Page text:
Human intelligence is limited by preconceptions, experiences, assumptions, and behavioral bias. Even the most brilliant data scientist has these human limitations, preventing him/her from obtaining a wholly clear and precise understanding of data.
There’s more than one cognitive bottleneck
At SparkBeyond, we often talk about cognitive bottlenecks in the context of building features – and with good reason. Our AI engine can build millions of features that a human analyst would never consider or never have time to hard code into a model. What if there was another source of bottlenecks? What if the very source of bottlenecks was the data itself?
No one wants to deal with data from a free text box on a website, and few care much about seeing the untreated sensor logs from a heavy plant or server stack.
Data scientists have always been expected to curate data into ‘aha’ moments and tell stories that can reach a wider business audience. But what is the cost of this curation?
Your beautifully crafted dataset is full of bias
We understand. You’ve spent a long time cleansing your datasets and your ETL pipelines that turn all of that ugly, noisy data into something more report and dashboard worthy. You’re a veteran of munging data, fixing schemas and processing and you’re loath to let all of those hours of code, sweat, and tears go to waste.
While this was almost certainly the right thing to do before the age of AI, now you may be making a critical business mistake without even knowing it.
The real signal is in the noise
The problem is, tidy data doesn’t help that much. Every aggregation and pivot you’ve performed on your datasets reduces the total amount of information available to SparkBeyond. Your clever NLP topic mining on free text fields was no doubt very useful, but the raw text is more interesting. Maybe no one in your company wants to look at ‘meaningless’ raw sensor logs, but that’s exactly where SparkBeyond’s Hypothesis Engine wants to work.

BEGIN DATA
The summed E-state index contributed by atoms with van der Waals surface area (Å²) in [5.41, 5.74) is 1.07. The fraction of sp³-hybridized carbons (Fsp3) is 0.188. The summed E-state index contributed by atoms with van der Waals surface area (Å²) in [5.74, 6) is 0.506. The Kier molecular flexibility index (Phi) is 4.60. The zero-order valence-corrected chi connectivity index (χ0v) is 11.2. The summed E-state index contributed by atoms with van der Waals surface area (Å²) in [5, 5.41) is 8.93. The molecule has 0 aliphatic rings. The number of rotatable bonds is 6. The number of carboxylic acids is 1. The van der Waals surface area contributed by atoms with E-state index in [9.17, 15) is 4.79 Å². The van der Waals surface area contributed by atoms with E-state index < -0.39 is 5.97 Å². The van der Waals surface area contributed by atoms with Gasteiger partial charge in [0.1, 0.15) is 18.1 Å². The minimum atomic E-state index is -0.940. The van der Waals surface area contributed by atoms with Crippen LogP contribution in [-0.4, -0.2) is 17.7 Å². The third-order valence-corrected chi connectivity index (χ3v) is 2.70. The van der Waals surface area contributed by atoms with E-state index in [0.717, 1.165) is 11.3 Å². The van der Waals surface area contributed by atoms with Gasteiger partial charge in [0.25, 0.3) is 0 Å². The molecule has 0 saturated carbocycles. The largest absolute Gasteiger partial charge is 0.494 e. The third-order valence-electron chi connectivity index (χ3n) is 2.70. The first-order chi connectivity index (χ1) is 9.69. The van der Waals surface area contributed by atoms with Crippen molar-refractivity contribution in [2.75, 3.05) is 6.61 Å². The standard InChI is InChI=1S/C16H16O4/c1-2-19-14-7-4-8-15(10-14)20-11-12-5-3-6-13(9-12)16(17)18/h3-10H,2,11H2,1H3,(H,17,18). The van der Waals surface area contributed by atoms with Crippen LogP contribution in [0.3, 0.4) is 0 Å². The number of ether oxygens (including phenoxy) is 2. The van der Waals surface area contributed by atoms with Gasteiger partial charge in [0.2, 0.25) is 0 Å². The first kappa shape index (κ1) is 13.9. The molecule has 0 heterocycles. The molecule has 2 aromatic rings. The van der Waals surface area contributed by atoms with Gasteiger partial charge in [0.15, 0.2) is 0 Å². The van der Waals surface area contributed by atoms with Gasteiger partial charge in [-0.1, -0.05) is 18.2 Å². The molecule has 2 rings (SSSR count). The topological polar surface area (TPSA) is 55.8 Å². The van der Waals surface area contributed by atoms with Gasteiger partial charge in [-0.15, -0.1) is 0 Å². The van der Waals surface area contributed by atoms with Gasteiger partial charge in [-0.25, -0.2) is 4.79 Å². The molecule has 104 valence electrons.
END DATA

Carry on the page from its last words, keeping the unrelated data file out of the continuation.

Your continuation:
Some example signals we’ve seen in noisy data
Just a few examples of messy data we’ve seen:
- Spelling mistakes on loan applications
- Error reports from maintenance crews
- The amount of head tilt in video preview images
- Oscillating pressure changes in wells
- Proximity of launderettes to grocery stores
- Broken features on app causing customer churn
Once these types of data have been cleaned, they do more than show organized data sets. They reveal unlimited possibilities, and AI-based technologies can reveal these possibilities faster and more efficiently than ever before.
Let’s say you have sensor data that’s difficult to understand. Typically, a sensor array will generate a lot of data, and it usually won’t be very naturally readable, if at all.
Following a detailed investigation, your data science team has noticed that something to do with one of the sensors having a sustained high reading and high variability seems to predict one type of mechanical fault. As a result, you now report on the 3-hour rolling average for this sensor and the 1-hour rolling variance.
These metrics are easy to explain, and everyone from the senior management team to the repair crews understands what they’re measuring. But what was the cost of curating data like this?
While your tidy data gets you a nice, explainable story, it does so at the cost of ruling out hypotheses that you would never consider or have had the chance to test. The SparkBeyond discovery engine can help you overcome this, and that’s why we love messy, granular data.
Within the SparkBeyond AI engine, we have the capability to apply a host of functions to this and every other sensor reading, exponential moving averages, roots, and FFTs. We can try a range of threshold values, comparing this to context data sets such as weather or more bespoke domain knowledge.
Capturing unique insights and revealing hidden patterns buried deep in messy data allows us to spot emerging trends and identify new behaviors and customer needs. In these uncertain times, this is more critical than ever.